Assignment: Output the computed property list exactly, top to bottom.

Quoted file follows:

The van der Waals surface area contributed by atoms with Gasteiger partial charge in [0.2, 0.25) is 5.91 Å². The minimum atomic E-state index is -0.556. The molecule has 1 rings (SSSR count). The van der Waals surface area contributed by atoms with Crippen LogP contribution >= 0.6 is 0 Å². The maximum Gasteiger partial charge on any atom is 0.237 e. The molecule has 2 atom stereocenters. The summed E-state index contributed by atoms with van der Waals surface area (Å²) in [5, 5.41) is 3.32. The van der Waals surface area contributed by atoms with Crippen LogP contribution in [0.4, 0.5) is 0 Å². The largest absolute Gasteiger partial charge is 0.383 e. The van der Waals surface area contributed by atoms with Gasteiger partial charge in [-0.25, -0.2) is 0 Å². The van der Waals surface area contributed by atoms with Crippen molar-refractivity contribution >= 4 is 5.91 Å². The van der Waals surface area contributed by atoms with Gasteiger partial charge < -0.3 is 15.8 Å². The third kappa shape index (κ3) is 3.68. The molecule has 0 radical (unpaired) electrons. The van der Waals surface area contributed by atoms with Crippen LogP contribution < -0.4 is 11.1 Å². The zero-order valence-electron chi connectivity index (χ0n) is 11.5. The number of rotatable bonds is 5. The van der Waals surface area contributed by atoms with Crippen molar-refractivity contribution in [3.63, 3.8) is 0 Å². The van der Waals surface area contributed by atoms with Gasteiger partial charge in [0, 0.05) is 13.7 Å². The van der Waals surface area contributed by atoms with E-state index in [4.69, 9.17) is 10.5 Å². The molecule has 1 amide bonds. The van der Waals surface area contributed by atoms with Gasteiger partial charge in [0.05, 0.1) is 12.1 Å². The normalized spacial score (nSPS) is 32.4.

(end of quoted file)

The van der Waals surface area contributed by atoms with Gasteiger partial charge in [0.2, 0.25) is 5.91 Å². The minimum atomic E-state index is -0.556. The molecule has 1 rings (SSSR count). The van der Waals surface area contributed by atoms with Crippen LogP contribution >= 0.6 is 0 Å². The maximum Gasteiger partial charge on any atom is 0.237 e. The molecule has 2 atom stereocenters. The summed E-state index contributed by atoms with van der Waals surface area (Å²) in [5, 5.41) is 3.32. The van der Waals surface area contributed by atoms with Crippen LogP contribution in [0.4, 0.5) is 0 Å². The largest absolute Gasteiger partial charge is 0.383 e. The van der Waals surface area contributed by atoms with Gasteiger partial charge in [-0.25, -0.2) is 0 Å². The van der Waals surface area contributed by atoms with Crippen molar-refractivity contribution >= 4 is 5.91 Å². The van der Waals surface area contributed by atoms with Gasteiger partial charge < -0.3 is 15.8 Å². The third kappa shape index (κ3) is 3.68. The molecule has 0 radical (unpaired) electrons. The van der Waals surface area contributed by atoms with Crippen LogP contribution < -0.4 is 11.1 Å². The zero-order valence-electron chi connectivity index (χ0n) is 11.5. The number of rotatable bonds is 5. The van der Waals surface area contributed by atoms with Crippen molar-refractivity contribution in [3.63, 3.8) is 0 Å². The van der Waals surface area contributed by atoms with Gasteiger partial charge in [0, 0.05) is 13.7 Å². The van der Waals surface area contributed by atoms with E-state index in [4.69, 9.17) is 10.5 Å². The molecule has 1 amide bonds. The van der Waals surface area contributed by atoms with Gasteiger partial charge in [0.05, 0.1) is 12.1 Å². The normalized spacial score (nSPS) is 32.4.